Reimagining work for the Future of Work: From jobs to superjobs

Part 2: The How

Posted by Arthur Mazor and Kathi Enderes on August 29, 2019.

In Part 1 of this two-part series, we looked at why superjobs are emerging. Superjobs are a new breed of jobs that bring together different skill sets and even different jobs that used to be distinct, enabled by technology. Superjobs are evolving both to be able to meet customers’ needs in new or more advanced ways and to make work more meaningful and fulfilling for the people who do the work. In this post, we’ll explore the how of superjobs: how you can go about reimagining work and composing new jobs and the workforce for a more human-centered Future of Work.
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Overcoming the challenge: Communicating to the alternative workforce

Posted by Abigail Leonard and Melissa Yim on June 19, 2019.

Originally made up of contract workers or “desk-less” employees who may work from home or in the field, the alternative workforce has evolved to include outsourced teams, freelancers, gig workers and many more. By 2020, the number of self-employed workers in the United States alone is projected to triple to 42 million people. To gain access to unique and business-critical skills, managing alternative forms of employment has become essential. Recruiting and onboarding these workers is typically the first barrier; keeping them informed and engaged is the next. But how do you communicate with alternative workers when many of them may not have company emails, don’t sit at computer on a daily basis, or work seasonally?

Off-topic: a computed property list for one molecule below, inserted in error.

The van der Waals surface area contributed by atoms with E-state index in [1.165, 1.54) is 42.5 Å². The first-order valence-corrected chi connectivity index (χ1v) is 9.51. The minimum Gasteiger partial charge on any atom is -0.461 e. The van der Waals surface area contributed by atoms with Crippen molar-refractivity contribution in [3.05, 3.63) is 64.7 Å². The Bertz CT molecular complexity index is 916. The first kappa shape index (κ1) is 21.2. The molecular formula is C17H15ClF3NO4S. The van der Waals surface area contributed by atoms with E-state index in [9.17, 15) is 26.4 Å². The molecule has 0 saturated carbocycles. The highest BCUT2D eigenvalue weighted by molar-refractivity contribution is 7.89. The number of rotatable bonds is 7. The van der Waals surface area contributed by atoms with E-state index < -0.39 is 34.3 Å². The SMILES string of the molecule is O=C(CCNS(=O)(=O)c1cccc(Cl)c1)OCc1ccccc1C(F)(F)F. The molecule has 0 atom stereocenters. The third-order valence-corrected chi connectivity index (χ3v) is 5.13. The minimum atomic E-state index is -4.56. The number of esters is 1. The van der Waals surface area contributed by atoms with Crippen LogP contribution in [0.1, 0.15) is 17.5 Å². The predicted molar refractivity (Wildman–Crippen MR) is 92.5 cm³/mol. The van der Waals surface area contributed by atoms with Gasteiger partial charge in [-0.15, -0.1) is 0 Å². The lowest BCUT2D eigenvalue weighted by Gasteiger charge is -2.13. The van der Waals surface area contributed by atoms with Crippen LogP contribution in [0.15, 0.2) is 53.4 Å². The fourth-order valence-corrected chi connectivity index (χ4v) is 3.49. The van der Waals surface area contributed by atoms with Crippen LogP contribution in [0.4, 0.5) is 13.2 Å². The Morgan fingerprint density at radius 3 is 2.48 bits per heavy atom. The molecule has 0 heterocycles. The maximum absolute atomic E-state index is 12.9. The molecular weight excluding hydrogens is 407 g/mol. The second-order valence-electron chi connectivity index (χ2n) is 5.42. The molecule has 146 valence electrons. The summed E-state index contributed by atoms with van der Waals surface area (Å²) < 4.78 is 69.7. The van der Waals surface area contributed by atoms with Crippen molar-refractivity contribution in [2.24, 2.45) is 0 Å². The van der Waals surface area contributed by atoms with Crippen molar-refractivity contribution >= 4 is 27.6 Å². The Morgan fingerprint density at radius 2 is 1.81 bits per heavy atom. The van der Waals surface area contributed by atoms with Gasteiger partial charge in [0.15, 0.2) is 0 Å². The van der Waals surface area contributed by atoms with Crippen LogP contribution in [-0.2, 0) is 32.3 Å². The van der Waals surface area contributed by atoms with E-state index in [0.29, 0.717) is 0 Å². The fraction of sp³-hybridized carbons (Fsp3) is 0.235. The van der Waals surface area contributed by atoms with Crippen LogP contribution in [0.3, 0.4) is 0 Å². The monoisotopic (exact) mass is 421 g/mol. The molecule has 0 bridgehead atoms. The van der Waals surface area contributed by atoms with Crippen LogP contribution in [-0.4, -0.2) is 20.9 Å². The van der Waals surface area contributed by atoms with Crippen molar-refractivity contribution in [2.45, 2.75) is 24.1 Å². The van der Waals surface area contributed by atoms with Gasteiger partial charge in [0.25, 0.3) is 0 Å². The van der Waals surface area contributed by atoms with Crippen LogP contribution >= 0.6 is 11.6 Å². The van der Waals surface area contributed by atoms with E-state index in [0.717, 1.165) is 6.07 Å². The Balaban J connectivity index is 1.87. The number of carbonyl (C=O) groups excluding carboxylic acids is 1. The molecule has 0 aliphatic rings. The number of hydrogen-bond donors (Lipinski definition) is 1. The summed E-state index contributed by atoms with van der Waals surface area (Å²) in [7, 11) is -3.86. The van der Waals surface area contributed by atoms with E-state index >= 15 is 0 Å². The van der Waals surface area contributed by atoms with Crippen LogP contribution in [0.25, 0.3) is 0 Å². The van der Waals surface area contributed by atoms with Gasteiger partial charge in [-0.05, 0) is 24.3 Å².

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How purpose became the new “it” term and let companies off the hook in the process

Posted by Erica Volini on April 25, 2019.

Let me get this out of the way…purpose in organizations is important. In fact, some would argue that over the past few years, it’s become paramount and on par with the need to deliver profits. And organizations that have embraced this view have proven that it doesn’t have to be one or the other, but that both are possible with the right focus, brand, and leadership. But that’s not what I’m writing about. Because the issue I see is not whether purpose is relevant, it’s whether purpose has inadvertently made the other aspects of what matters in the workplace irrelevant.

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